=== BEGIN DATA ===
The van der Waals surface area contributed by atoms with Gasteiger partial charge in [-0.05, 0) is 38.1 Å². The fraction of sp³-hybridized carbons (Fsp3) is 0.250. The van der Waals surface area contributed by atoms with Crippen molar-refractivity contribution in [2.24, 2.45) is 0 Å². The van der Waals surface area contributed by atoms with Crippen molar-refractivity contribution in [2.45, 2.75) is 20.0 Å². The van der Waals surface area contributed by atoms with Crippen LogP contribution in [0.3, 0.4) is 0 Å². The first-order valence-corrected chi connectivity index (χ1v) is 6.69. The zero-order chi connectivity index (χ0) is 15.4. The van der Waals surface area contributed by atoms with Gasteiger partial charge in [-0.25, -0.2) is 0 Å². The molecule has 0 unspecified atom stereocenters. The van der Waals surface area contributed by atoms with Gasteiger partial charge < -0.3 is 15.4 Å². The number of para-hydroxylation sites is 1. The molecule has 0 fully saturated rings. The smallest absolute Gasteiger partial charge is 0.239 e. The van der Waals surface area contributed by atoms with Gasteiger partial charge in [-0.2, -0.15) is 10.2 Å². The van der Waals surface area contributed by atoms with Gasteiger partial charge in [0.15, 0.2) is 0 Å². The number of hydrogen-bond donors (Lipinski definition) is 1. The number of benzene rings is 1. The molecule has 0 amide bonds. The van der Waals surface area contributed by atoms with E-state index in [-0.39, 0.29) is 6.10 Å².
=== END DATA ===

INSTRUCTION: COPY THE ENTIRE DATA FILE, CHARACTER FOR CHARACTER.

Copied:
The van der Waals surface area contributed by atoms with Gasteiger partial charge in [-0.05, 0) is 38.1 Å². The fraction of sp³-hybridized carbons (Fsp3) is 0.250. The van der Waals surface area contributed by atoms with Crippen molar-refractivity contribution in [2.24, 2.45) is 0 Å². The van der Waals surface area contributed by atoms with Crippen molar-refractivity contribution in [2.45, 2.75) is 20.0 Å². The van der Waals surface area contributed by atoms with Crippen LogP contribution in [0.3, 0.4) is 0 Å². The first-order valence-corrected chi connectivity index (χ1v) is 6.69. The zero-order chi connectivity index (χ0) is 15.4. The van der Waals surface area contributed by atoms with Gasteiger partial charge in [-0.25, -0.2) is 0 Å². The molecule has 0 unspecified atom stereocenters. The van der Waals surface area contributed by atoms with Gasteiger partial charge < -0.3 is 15.4 Å². The number of para-hydroxylation sites is 1. The molecule has 0 fully saturated rings. The smallest absolute Gasteiger partial charge is 0.239 e. The van der Waals surface area contributed by atoms with Gasteiger partial charge in [-0.2, -0.15) is 10.2 Å². The van der Waals surface area contributed by atoms with Gasteiger partial charge in [0.15, 0.2) is 0 Å². The number of hydrogen-bond donors (Lipinski definition) is 1. The number of benzene rings is 1. The molecule has 0 amide bonds. The van der Waals surface area contributed by atoms with E-state index in [-0.39, 0.29) is 6.10 Å².